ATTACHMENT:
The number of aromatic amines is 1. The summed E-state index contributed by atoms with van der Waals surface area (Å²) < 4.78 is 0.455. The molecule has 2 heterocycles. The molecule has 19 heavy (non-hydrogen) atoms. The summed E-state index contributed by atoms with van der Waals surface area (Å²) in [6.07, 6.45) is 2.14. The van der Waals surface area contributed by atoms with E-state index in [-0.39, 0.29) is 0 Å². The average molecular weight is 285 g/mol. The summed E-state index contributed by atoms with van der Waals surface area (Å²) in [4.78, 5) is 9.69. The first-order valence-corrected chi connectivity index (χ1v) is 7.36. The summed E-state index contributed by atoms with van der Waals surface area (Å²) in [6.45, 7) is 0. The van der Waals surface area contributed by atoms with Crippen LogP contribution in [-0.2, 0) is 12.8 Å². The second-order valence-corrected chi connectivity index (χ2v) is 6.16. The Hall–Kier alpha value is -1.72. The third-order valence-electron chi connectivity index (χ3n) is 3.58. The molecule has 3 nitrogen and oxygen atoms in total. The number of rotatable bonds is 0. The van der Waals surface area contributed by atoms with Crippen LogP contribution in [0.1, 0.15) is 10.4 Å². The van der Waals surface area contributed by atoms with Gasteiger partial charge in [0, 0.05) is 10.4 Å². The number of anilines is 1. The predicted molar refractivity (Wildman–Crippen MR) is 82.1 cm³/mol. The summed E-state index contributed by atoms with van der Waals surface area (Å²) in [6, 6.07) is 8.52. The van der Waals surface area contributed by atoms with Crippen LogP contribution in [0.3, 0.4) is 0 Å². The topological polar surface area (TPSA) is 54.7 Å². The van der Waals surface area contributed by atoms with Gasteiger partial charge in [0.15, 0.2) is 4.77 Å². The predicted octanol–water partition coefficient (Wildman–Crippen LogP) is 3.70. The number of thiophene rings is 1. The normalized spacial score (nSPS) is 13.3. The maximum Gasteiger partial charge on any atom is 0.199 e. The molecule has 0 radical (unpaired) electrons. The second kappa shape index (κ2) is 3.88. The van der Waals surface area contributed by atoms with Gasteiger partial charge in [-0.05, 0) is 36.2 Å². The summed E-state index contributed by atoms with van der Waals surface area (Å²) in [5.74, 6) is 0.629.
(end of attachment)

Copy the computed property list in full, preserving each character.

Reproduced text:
The number of aromatic amines is 1. The summed E-state index contributed by atoms with van der Waals surface area (Å²) < 4.78 is 0.455. The molecule has 2 heterocycles. The molecule has 19 heavy (non-hydrogen) atoms. The summed E-state index contributed by atoms with van der Waals surface area (Å²) in [6.07, 6.45) is 2.14. The van der Waals surface area contributed by atoms with E-state index in [-0.39, 0.29) is 0 Å². The average molecular weight is 285 g/mol. The summed E-state index contributed by atoms with van der Waals surface area (Å²) in [4.78, 5) is 9.69. The first-order valence-corrected chi connectivity index (χ1v) is 7.36. The summed E-state index contributed by atoms with van der Waals surface area (Å²) in [6.45, 7) is 0. The van der Waals surface area contributed by atoms with Crippen LogP contribution in [-0.2, 0) is 12.8 Å². The second-order valence-corrected chi connectivity index (χ2v) is 6.16. The Hall–Kier alpha value is -1.72. The third-order valence-electron chi connectivity index (χ3n) is 3.58. The molecule has 3 nitrogen and oxygen atoms in total. The number of rotatable bonds is 0. The van der Waals surface area contributed by atoms with Crippen LogP contribution in [0.1, 0.15) is 10.4 Å². The van der Waals surface area contributed by atoms with Gasteiger partial charge in [0, 0.05) is 10.4 Å². The number of anilines is 1. The predicted molar refractivity (Wildman–Crippen MR) is 82.1 cm³/mol. The summed E-state index contributed by atoms with van der Waals surface area (Å²) in [6, 6.07) is 8.52. The van der Waals surface area contributed by atoms with Crippen LogP contribution in [0.3, 0.4) is 0 Å². The topological polar surface area (TPSA) is 54.7 Å². The van der Waals surface area contributed by atoms with Gasteiger partial charge in [0.15, 0.2) is 4.77 Å². The predicted octanol–water partition coefficient (Wildman–Crippen LogP) is 3.70. The number of thiophene rings is 1. The normalized spacial score (nSPS) is 13.3. The maximum Gasteiger partial charge on any atom is 0.199 e. The molecule has 0 radical (unpaired) electrons. The second kappa shape index (κ2) is 3.88. The van der Waals surface area contributed by atoms with Gasteiger partial charge in [-0.05, 0) is 36.2 Å². The summed E-state index contributed by atoms with van der Waals surface area (Å²) in [5.74, 6) is 0.629.